Flying, Book 1

Book review by
Michael Berry, Common Sense Media
Flying, Book 1 Book Poster Image
Cheerleader battles aliens in breezy action comedy.

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A lot or a little?

The parents' guide to what's in this book.

Educational Value

Flying is a far-fetched sci-fi action comedy, not at all rigorous on the science side. It does, however, address issues of how to develop self-reliance while still trusting the advice of friends.

Positive Messages

The personal and professional lives of your parents may be more complicated than you think. Learning to depend on your own skills, rather than those of others, is a worthwhile pursuit.

Positive Role Models & Representations

Mana, the 17-year-old protagonist of Flying, thinks she knows everything about her unassuming mom's life, but she has to change her mind when her mother disappears under extremely mysterious circumstances. Brave and resourceful, Mana is lucky to have devoted friends on whom she can depend. Her best friend Lyle is especially supportive and helpful.

Violence

The level of violence in Flying is fairly low. A disguised alien spits acid. There's some gunplay, and an attacker is shot in the foot. A teen loses her grip on a man dangling from a roof and is horrified when he falls.

Sex

Mana does a lot of thinking and talking about the boys she's attracted to, but there's little physical expression of her feelings toward them. She and a friend eventually share a passionate kiss, but things do not progress much further. After Mana and Lyle spend a night alone in his room, his mother assumes he and Mana slept together.

Language

There's not a lot of swearing in Flying. Words such as "d--k" and "s--t" are used once or twice, "hell" and "damn" a little more frequently.

Consumerism
Drinking, Drugs & Smoking

What parents need to know

Parents need to know that Flying is the start of a new science fiction series by Carrie Jones, author of Need, about a small-town cheerleader whose mother is revealed to be an alien hunter. It combines action, comedy, and romance and is narrated in a breezy, accessible tone. There's plenty of action, but it's not particularly violent. (There's gunplay, and a villain falls from a roof.) There's a small amount of swearing ("d--k," "s--t," "hell," and "damn"), and the sexual content is limited to flirting and a couple of passionate embraces.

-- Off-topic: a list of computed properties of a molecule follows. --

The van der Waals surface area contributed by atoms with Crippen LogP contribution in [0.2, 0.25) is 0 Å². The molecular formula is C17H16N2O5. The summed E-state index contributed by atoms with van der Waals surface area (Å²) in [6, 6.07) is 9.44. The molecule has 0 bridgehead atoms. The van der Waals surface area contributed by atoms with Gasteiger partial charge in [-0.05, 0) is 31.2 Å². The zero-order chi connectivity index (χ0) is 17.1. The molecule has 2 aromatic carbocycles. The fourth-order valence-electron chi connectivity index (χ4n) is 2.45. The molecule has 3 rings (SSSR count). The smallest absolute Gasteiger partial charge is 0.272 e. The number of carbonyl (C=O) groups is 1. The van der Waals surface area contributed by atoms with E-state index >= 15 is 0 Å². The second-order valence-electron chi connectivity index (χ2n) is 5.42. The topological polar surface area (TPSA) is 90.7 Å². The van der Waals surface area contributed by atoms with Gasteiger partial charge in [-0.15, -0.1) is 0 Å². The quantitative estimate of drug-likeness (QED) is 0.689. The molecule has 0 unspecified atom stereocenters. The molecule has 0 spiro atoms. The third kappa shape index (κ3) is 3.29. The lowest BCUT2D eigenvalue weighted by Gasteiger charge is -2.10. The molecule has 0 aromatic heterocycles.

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What's the story?

At the start of FLYING, 17-year-old cheerleader Mana is used to being coddled by her friends and family, but everything changes for her on the night when the guy she's attracted to flips out and starts spitting neon-green acid. Worse, Mana returns home to find the place trashed and her mother missing. A mysterious government agent claims to be her frumpy mom's partner in alien hunting and tells Mana that he's searching for a piece of technology that might either save the world or destroy it. To navigate the trail of secrets surrounding her family, Mana must rely on her own developing instincts, her new ability to jump to incredible heights, and the support of her best friend, Lyle, a boy for whom she's beginning to have romantic feelings.

Is it any good?

Author Carrie Jones finds an accessibly breezy tone for her narration and concocts a sci-fi adventure that offers plenty of fun, even if its plot is not particularly groundbreaking. Mixing comedy and action is a delicate balance, and this combination of Buffy the Vampire Slayer and Men in Black expertly straddles genres. Main character Mana develops her sense of self-reliance as she searches for her kidnapped mother, and her transition from coddled cheerleader to tough alien-hunter is fun to witness.

The romantic subplot is handled with aplomb, even if the clever banter seems a little forced at times. All in all, the series is off to a flying start.

Talk to your kids about ...

  • Families can talk about why science fiction is so popular. What's so appealing about alien stories?

  • What do you think of how Flying combines elements of comedy and drama? Does it achieve a good, entertaining balance? 

  • In Flying, Mana learns that her parents have secret lives. Why do parents hide some facts from their children? When is secret-keeping harmful?

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